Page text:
Friends of White Flint

Promoting a Sustainable, Walkable and Engaging Community

P.O. Box 2761

White Flint Station

Kensington, MD 20891

Phone: 301-980-3768

Email: info@whiteflint.org


Arlington is Doing This; Should We Do This in the Pike District?

Posted on by Amy Ginsburg

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byARLnow.com — September 13, 2016 at 11:15

Pedestrian-only street in Boston, as seen in a County Board reportThe Arlington County Board is expected to take up a change to the county’s Master Transportation Plan (MTP) that would allow pedestrian-only streets.

The Board is set to consider a request to advertise hearings on the change at a meeting later this month, according to a draft proposal.

The proposal would add “Pedestrian Street” to the MTP’s existing four defined street types. A pedestrian street is described as “a car-free travel corridor that provides public pedestrian access to adjacent buildings and properties fronting the street and serves as a public meeting place and location for commerce, communication and other community activities.”

“A pedestrian street is [predominantly] paved with a hard surface suitable for walking and includes physical measures that prevent regular access by motor vehicles,” the proposal says.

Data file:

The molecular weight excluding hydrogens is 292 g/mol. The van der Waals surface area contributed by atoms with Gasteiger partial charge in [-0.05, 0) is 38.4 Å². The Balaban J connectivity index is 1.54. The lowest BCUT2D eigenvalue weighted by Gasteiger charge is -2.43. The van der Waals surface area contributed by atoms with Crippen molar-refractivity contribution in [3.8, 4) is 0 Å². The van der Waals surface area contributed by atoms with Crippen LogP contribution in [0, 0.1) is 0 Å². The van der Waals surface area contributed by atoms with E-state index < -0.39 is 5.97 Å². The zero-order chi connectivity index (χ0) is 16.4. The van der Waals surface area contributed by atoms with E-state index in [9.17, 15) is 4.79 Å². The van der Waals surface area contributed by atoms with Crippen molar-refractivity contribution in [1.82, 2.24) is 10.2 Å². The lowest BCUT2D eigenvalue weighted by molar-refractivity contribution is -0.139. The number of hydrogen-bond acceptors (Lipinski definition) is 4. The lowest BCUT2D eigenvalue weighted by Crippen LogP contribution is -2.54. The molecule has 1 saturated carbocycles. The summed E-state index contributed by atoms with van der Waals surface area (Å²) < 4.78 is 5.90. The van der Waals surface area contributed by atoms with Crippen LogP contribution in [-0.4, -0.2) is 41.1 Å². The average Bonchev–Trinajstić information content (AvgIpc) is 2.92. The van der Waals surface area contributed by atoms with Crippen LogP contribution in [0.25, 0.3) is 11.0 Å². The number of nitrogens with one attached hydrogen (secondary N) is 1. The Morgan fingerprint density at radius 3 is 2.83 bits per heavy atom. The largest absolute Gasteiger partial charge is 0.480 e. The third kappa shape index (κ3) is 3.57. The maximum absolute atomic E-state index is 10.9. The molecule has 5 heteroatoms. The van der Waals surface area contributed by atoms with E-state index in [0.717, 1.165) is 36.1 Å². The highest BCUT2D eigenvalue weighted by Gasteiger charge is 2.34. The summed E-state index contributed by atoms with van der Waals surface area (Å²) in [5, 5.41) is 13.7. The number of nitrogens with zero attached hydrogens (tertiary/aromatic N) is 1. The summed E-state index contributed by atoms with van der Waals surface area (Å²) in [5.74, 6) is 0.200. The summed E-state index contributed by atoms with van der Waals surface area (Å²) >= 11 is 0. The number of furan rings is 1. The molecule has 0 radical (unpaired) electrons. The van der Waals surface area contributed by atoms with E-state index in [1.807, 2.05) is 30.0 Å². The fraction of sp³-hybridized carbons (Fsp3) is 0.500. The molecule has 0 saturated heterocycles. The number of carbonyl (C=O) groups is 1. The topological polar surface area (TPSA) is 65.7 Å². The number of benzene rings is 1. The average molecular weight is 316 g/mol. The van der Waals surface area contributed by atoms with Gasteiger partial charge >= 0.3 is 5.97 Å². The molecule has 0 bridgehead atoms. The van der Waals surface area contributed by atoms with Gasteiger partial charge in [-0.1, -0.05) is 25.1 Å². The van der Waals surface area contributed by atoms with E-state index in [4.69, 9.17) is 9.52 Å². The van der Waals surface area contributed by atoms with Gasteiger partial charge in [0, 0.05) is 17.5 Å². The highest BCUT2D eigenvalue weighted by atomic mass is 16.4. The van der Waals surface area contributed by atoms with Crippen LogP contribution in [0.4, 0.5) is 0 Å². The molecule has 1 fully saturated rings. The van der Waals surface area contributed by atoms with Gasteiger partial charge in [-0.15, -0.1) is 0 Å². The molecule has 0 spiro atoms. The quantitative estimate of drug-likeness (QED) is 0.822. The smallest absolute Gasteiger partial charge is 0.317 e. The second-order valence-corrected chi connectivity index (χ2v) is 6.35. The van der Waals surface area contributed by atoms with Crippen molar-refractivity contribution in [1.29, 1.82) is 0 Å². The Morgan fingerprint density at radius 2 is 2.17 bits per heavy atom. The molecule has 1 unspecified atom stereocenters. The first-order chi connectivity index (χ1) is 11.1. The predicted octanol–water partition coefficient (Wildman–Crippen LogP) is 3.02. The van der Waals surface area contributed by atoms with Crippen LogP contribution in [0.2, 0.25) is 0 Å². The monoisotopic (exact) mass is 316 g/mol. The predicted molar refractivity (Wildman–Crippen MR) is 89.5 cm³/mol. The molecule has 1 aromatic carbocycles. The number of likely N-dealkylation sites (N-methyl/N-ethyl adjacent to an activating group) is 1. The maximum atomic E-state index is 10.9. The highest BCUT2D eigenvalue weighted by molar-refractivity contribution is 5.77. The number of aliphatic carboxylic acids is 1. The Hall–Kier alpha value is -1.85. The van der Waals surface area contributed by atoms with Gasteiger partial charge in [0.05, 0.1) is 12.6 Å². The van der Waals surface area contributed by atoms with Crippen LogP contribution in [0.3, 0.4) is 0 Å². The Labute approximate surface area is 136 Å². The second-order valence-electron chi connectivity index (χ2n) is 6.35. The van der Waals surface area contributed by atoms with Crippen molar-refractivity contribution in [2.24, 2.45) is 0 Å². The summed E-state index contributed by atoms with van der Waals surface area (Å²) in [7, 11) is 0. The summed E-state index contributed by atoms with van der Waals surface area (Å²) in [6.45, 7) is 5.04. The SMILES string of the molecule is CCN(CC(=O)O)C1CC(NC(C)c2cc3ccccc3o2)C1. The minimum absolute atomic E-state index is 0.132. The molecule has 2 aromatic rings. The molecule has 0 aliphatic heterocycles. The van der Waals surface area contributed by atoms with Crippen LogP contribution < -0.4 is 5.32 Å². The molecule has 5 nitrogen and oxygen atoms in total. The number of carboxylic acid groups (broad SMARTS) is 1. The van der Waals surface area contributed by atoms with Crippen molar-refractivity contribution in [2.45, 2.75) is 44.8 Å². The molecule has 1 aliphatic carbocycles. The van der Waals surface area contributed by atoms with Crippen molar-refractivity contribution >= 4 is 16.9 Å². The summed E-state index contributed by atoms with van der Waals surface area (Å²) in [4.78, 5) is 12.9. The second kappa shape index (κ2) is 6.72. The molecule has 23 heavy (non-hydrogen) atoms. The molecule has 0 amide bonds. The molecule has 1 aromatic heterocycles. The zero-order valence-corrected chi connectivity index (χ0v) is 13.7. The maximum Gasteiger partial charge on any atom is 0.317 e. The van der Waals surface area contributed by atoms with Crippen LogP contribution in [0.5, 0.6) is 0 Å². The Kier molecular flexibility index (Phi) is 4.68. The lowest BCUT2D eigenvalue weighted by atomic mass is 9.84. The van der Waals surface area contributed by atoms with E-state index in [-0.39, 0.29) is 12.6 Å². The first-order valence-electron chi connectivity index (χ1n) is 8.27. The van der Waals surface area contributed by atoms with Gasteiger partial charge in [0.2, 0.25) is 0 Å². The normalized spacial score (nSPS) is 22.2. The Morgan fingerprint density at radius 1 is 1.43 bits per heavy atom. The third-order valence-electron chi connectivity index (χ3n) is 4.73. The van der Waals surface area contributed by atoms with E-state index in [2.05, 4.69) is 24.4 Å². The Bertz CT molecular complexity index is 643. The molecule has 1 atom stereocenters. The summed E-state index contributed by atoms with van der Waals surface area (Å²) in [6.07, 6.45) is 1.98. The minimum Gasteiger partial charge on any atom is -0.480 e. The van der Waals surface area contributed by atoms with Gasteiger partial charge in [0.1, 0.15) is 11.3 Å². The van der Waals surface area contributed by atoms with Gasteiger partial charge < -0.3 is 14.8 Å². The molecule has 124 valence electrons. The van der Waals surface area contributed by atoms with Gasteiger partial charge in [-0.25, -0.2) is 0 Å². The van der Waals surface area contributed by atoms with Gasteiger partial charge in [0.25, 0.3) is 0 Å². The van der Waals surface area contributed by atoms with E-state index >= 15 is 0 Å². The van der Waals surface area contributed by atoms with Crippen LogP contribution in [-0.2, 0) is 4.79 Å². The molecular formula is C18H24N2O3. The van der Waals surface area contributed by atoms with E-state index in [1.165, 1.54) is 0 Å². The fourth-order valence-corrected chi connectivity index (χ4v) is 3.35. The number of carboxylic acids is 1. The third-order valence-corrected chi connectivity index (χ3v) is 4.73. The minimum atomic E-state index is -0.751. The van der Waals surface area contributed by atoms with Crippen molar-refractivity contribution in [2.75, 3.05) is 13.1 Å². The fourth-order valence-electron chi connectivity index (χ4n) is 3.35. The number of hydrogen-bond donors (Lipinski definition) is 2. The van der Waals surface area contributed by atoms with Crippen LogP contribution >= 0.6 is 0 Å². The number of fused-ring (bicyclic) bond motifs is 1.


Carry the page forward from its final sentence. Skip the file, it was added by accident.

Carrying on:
There are currently no pedestrian-only streets in Arlington, but a few are proposed, including a new 18th Street corridor in Rosslyn that would replace the neighborhood’s aging skywalk system with a several blocks of a new pedestrian-only street between N. Oak Street and N. Lynn Street, with the Rosslyn Metro station in between.

In addition to pedestrian-only streets, the proposal updates the definition of an existing street type — a pedestrian and bicycle priority street. The newly-defined “shared streets” are intended to “allow people to comfortably walk within the roadway” thanks to “implicitly slow traffic speeds through the mixing of travel paths, physical measures and visual cues.”

A recently-approved plan for the Courthouse neighborhood calls for portions of 14th and 15th streets to be shared streets, primarily intended for pedestrians but open to slow-speed vehicular traffic.

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